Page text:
Sarastro

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#5
Seriously, you guys are going to argue any side of this? Since when was coughing in someone's face 'assault'? Since when was grabbing someone by the lapels 'assault'?

A lad jumped out from behind a bush the other day when I was on my bike. Gave me a bit of a shock, but tbh good bite on his part, had to smile. Reading this, perhaps I should prosecute...
 
#6
when someone spits in your face, as was alleged in this case, that is common assault as is any unwanted contact with your body.

Sorry but it's that simple.
 
#7
datumhead said:
when someone spits in your face, as was alleged in this case, that is common assault as is any unwanted contact with your body.

Sorry but it's that simple.
Physical contact is not necessary - as was pointed out to me by the RMP NCO who was called by the lout (a WO1's son) I had gripped for - repeatedly - trashing my back garden fence in Bielefeld.

Sadly (well, sadly from the boy's point of view), I was a much better liar than him; "Never laid a finger on him, horficer, 'onest." :biggrin:
 

Biped

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#8
Hhhhm, on the one hand you've got a lying tw@t who can't lie his way out of a paper bag, and is a lousy cheat, and has no imagination whatsoever and by all accounts is a total throbber, and on the other hand you've got some idiot scrote who coughs in his face in the style of a p!ss-poor throbber who is bad at cheating.

Throbber should take it on the chin - he asked for his infamy by being a throbber after all.

Had it been me however, I'd have twatted the little shoite, but I'd have made sure he didn't have any witnesses.

Cough sweets anyone?
 

Sarastro

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#9
datumhead said:
when someone spits in your face, as was alleged in this case, that is common assault as is any unwanted contact with your body.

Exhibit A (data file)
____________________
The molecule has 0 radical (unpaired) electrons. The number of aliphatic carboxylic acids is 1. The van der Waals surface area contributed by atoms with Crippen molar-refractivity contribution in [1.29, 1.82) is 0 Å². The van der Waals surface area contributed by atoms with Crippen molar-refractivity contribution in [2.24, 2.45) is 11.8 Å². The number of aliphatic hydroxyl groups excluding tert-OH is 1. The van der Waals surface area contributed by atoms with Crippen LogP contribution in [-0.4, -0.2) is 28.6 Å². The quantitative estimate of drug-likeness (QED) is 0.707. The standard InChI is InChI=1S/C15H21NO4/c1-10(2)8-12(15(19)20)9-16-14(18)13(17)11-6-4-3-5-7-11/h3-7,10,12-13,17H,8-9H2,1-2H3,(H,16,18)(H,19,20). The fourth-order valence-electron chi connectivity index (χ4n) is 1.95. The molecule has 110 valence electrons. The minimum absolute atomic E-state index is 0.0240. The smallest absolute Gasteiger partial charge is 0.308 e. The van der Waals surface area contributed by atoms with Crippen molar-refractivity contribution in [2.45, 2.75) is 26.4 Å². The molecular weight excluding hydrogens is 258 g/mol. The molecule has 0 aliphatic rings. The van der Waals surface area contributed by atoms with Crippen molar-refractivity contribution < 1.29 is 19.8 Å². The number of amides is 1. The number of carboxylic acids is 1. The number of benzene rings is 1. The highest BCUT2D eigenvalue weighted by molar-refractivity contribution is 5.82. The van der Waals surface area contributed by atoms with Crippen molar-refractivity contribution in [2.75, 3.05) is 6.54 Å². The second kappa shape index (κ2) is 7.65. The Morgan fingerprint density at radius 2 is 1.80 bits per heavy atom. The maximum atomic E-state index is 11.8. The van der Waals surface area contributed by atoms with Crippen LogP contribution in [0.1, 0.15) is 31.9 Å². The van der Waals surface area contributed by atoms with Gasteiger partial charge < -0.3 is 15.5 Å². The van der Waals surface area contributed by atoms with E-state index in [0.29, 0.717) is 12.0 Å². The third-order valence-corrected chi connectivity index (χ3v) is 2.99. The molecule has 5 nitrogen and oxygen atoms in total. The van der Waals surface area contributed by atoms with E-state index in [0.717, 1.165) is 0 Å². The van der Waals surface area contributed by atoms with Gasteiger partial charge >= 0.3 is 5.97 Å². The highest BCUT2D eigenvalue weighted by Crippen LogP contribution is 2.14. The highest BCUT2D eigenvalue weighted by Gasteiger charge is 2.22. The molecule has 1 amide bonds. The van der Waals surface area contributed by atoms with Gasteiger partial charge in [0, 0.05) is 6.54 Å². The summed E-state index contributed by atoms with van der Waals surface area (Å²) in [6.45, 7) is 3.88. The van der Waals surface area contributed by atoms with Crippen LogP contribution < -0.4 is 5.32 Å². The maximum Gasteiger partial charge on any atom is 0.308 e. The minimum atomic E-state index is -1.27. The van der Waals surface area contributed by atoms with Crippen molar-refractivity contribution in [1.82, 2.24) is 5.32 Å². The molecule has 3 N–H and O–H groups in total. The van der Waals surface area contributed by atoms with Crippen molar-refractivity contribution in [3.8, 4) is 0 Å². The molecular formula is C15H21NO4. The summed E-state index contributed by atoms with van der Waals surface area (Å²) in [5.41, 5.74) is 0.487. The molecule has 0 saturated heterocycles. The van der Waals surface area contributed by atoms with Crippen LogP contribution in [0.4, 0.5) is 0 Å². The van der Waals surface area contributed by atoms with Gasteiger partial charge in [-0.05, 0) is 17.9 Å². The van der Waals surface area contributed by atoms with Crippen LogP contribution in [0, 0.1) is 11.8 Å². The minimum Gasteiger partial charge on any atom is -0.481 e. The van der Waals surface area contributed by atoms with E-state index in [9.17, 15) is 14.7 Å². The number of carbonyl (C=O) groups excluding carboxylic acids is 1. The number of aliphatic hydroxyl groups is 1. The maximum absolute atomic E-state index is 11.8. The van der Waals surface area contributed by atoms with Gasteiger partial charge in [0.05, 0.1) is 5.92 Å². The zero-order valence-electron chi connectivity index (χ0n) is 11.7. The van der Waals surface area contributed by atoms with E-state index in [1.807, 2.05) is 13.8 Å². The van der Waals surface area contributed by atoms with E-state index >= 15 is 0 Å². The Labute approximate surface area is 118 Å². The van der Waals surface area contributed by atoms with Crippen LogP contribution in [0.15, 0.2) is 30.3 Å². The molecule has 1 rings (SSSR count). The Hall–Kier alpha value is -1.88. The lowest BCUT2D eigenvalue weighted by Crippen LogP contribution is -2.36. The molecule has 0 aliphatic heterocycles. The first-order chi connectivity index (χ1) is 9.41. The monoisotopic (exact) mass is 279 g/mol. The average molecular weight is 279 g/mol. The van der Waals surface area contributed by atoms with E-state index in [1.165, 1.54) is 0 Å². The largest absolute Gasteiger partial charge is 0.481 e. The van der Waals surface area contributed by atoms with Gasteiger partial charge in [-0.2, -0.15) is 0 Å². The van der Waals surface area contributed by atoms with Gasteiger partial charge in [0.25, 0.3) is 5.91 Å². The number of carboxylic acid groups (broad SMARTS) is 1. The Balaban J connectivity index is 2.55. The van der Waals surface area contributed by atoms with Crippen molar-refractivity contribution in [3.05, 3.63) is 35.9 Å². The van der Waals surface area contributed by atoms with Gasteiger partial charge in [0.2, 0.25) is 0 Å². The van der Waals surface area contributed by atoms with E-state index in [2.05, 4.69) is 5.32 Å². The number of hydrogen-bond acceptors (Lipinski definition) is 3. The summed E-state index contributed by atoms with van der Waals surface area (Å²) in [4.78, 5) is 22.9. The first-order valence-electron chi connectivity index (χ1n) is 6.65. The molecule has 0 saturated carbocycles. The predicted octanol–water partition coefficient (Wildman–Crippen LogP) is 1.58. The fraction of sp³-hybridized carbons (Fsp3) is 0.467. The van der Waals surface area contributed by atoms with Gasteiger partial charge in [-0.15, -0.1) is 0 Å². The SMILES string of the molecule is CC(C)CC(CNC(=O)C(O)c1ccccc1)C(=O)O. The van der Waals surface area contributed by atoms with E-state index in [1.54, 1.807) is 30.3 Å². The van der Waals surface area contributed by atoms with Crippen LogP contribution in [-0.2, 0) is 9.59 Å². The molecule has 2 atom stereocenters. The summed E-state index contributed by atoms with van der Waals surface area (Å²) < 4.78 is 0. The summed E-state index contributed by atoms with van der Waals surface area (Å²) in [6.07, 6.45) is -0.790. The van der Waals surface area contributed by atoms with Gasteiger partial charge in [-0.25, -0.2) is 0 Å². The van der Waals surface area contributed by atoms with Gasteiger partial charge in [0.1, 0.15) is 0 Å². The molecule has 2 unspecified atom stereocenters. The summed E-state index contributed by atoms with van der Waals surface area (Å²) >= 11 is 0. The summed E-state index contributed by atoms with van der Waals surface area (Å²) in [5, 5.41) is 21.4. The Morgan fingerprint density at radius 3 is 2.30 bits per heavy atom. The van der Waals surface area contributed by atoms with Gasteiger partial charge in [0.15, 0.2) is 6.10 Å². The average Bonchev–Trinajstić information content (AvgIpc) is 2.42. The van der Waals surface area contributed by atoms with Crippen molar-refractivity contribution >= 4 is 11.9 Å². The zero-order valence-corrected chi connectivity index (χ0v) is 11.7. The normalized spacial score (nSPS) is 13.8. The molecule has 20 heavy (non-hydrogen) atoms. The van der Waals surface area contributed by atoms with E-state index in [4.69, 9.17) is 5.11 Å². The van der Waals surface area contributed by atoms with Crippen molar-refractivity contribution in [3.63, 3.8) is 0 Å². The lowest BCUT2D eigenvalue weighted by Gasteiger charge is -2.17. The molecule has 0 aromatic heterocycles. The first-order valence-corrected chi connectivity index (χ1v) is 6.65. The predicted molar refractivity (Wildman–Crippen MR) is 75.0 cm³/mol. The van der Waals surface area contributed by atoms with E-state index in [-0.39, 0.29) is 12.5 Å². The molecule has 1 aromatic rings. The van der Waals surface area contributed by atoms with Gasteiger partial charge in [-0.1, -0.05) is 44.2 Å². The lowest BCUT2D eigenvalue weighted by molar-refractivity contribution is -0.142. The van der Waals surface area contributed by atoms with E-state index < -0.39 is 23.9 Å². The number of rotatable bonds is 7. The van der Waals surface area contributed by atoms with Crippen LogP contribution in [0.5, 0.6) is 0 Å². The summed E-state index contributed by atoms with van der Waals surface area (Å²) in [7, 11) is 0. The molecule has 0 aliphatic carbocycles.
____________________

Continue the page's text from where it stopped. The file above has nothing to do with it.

Sorry but it's that simple.
Possible I was drawing a difference between common assault and 'assault'...

Case should never have made court. That simple.
 
#10
Irrespective of what Maj (Retd) Ingram has done in the past , nobody (including him) deserves to be spat at in the face by some little chav gobshite. It's a shame he didn't punch the little scrote - at least that would have been value for money on the assault charge.
 
#11
datumhead said:
when someone spits in your face, as was alleged in this case, that is common assault as is any unwanted contact with your body.

Sorry but it's that simple.
Not that it really matters but is this version of 'assault' referring to legislation? I believe that at common law (Tort) unwanted physical contact is a battery, whereas giving someone the reasonable expectation that you are about to commit an act of that nature is an assault.
 
#12
Charles Ingram is a disgrace to the British officer corps. Fact.

He is however vaguely human and I can understand how he reacted to the little scrote as he did. His problem is that the scrote's parents were too fly by half. Stand by for "My 13 year old's hell at hands of cheating major" stories in the media. Ker-ching, Sun newspaper cheque book? That will do nicely...